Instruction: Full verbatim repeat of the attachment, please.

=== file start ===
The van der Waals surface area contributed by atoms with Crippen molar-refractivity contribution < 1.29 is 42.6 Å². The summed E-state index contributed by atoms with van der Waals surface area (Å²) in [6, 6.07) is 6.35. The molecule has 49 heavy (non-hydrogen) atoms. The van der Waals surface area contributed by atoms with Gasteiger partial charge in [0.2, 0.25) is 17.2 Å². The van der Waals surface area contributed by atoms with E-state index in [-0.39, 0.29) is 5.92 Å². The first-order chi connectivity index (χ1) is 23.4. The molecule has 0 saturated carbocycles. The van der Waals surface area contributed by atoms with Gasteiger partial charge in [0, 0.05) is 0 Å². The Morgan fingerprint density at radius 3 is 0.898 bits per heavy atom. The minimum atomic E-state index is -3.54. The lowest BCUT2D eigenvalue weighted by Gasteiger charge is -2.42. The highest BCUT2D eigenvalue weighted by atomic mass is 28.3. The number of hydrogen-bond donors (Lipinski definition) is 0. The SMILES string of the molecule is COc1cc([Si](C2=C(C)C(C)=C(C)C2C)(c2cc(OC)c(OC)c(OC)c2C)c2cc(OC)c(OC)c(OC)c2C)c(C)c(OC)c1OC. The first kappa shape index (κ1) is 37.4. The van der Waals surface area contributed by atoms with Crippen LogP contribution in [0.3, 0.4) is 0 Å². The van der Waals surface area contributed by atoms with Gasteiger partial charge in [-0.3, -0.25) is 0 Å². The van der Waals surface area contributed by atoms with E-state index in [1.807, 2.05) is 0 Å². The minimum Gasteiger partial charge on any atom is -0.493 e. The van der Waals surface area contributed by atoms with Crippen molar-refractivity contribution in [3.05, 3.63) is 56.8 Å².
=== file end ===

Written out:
The van der Waals surface area contributed by atoms with Crippen molar-refractivity contribution < 1.29 is 42.6 Å². The summed E-state index contributed by atoms with van der Waals surface area (Å²) in [6, 6.07) is 6.35. The molecule has 49 heavy (non-hydrogen) atoms. The van der Waals surface area contributed by atoms with Gasteiger partial charge in [0.2, 0.25) is 17.2 Å². The van der Waals surface area contributed by atoms with E-state index in [-0.39, 0.29) is 5.92 Å². The first-order chi connectivity index (χ1) is 23.4. The molecule has 0 saturated carbocycles. The van der Waals surface area contributed by atoms with Gasteiger partial charge in [0, 0.05) is 0 Å². The Morgan fingerprint density at radius 3 is 0.898 bits per heavy atom. The minimum atomic E-state index is -3.54. The lowest BCUT2D eigenvalue weighted by Gasteiger charge is -2.42. The highest BCUT2D eigenvalue weighted by atomic mass is 28.3. The number of hydrogen-bond donors (Lipinski definition) is 0. The SMILES string of the molecule is COc1cc([Si](C2=C(C)C(C)=C(C)C2C)(c2cc(OC)c(OC)c(OC)c2C)c2cc(OC)c(OC)c(OC)c2C)c(C)c(OC)c1OC. The first kappa shape index (κ1) is 37.4. The van der Waals surface area contributed by atoms with Crippen LogP contribution in [0.3, 0.4) is 0 Å². The van der Waals surface area contributed by atoms with Gasteiger partial charge in [-0.3, -0.25) is 0 Å². The van der Waals surface area contributed by atoms with E-state index in [1.807, 2.05) is 0 Å². The minimum Gasteiger partial charge on any atom is -0.493 e. The van der Waals surface area contributed by atoms with Crippen molar-refractivity contribution in [3.05, 3.63) is 56.8 Å².